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Developing a portfolio career

Developing a portfolio career

In the latest in our mini-series, Dr Seema Pattni discusses the benefits and challenges of pursuing a portfolio career in general practice

A portfolio career is an increasingly popular choice of profession among GPs. For the uninitiated, portfolio GPs have multiple roles within their week, including clinical and non-clinical ones. While they usually have a primary role in general practice, they also have the flexibility to take up other roles.

From prison doctors to clinical tutors and medical writers, the range of roles available is extensive and growing. Recently, there has also been a wave of GPs venturing even further to develop roles through entrepreneurial and creative pursuits;they are starting businesses, creating content, authoring books, featuring in exhibitions and challenging the status quo of traditional work.

But how to get started? To develop a sustainable portfolio career, it is important for you to explore your core values and what motivates you, but also what drains and frustrates you; defining these will maximise your chances of having enjoyment and longevity in your roles. Furthermore, having better self-awareness will enable you to successfully shape a portfolio career around your interests and strengths. Don’t forget to consider your financial and practical requirements, too.

Once you have narrowed down your options, start looking at available roles in your area. As portfolio careers often evolve through networking and serendipity,simply speaking to other doctors and making it known that you are open to different roles will increase the chances of finding new and interesting work – though it should ideally be a part of a broader strategy to diversify your career. 

What are the benefits and challenges?

If you enjoy variety, then a portfolio career will complement this well. Having diversity in your role, colleagues, and work environment can be stimulating and refreshing. And, branching into a portfolio career can often have a domino effect in that one opportunity leads to another.This can be exciting and lead you to more entrepreneurial and creative roles later down the line.

But many GPs initially turn to portfolio working to avoid burnout; the pressures of general practice are so intense that working clinical sessions full-time can be exhausting. Those who were previously feeling stressed, overworked and fed-up with the profession say they enjoy their clinical sessions much more after diversifying their working week. Depending on your roles, you may find that there is less administrative work and better flexibility in terms of working hours and patterns. 

However, one of the main challenges is maintaining balance in your week. Having multiple roles can make your week feel very disjointed. When working in part-time roles, there might not be enough time to complete the work required, and it can overspill into time that is allocated for another role or your personal time. Following up work requires organisation and good time management skills.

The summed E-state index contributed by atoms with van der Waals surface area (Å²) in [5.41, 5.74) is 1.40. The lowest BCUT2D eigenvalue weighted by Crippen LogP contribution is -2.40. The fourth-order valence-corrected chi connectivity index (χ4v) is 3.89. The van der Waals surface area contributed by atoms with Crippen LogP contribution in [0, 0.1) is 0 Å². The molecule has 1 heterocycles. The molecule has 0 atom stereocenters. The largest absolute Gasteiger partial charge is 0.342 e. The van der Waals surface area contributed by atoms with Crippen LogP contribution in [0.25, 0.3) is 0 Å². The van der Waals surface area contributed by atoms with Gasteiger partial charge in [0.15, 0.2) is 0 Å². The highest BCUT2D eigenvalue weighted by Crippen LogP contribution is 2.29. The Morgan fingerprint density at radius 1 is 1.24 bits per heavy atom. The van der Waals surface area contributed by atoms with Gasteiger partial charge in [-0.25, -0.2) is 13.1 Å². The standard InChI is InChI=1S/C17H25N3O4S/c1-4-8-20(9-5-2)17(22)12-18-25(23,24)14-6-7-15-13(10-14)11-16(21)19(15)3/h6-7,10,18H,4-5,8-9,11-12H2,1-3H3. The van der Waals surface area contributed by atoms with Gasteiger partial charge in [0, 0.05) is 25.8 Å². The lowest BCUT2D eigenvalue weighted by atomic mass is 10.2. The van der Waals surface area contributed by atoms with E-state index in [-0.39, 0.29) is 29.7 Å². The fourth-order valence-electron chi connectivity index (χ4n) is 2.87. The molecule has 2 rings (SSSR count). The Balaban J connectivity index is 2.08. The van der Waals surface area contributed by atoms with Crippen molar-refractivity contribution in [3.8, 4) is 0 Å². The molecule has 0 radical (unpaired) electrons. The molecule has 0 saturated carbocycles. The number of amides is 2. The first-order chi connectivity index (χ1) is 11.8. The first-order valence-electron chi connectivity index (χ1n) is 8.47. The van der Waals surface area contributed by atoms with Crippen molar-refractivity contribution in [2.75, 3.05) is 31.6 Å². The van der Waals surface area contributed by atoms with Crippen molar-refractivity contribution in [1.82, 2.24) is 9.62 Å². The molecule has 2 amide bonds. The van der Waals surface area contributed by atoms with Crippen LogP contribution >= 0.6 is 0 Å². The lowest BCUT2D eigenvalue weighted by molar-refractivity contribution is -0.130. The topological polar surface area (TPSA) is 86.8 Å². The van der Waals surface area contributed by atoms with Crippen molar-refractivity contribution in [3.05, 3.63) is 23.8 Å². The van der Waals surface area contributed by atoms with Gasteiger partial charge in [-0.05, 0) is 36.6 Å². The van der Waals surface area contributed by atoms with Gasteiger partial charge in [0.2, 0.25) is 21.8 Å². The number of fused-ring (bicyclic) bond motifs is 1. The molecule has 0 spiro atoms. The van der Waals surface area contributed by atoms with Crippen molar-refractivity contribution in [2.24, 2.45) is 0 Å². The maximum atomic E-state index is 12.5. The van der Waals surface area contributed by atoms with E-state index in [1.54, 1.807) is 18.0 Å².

Additionally, while having different teams and colleagues is great, people can feel like they do not get enough time in each of their various roles to feel fully integrated into the team. Sometimes, progression in a role or project can feel slower because you are not working full-time. Overcoming these challenges effectively comes with self-development, experience and time.

Then there’s the issue of money. Some portfolio roles do offer lucrative salaries and packages, but others pay significantly less than clinical work, which has a big bearing on how financially practical a role is for you. If you can afford to work in a role that is initially less well paid, the experiences and opportunities gained can be invaluable and ultimately lead to higher paying roles. 

Despite the challenges, GPs seem keen to explore portfolio careers: in 2020, The King’s Fund survey found that 45% of GP trainees wanted to develop a portfolio career. Meanwhile, it also revealed that since 2016, only 27% of respondents planned to do full-time clinical work. 

While some GPs simply wish to do fewer clinical sessions, others may consider the portfolio career as a planned step towards pivoting away from general practice altogether. We GPs have a wealth of skills that position us well for alternative jobs, but they can be competitive. Having experience in relevant roles is vital, as is knowing how to present and pitch yourself for a career pivot.

Where portfolio careers leave the future of general practice is an ongoing debate. What is certain, however, is that more and more GPs are progressively redefining themselves and their work.

Dr Seema Pattni is a London-based GP and careers coach for female doctors. Click here to find out more.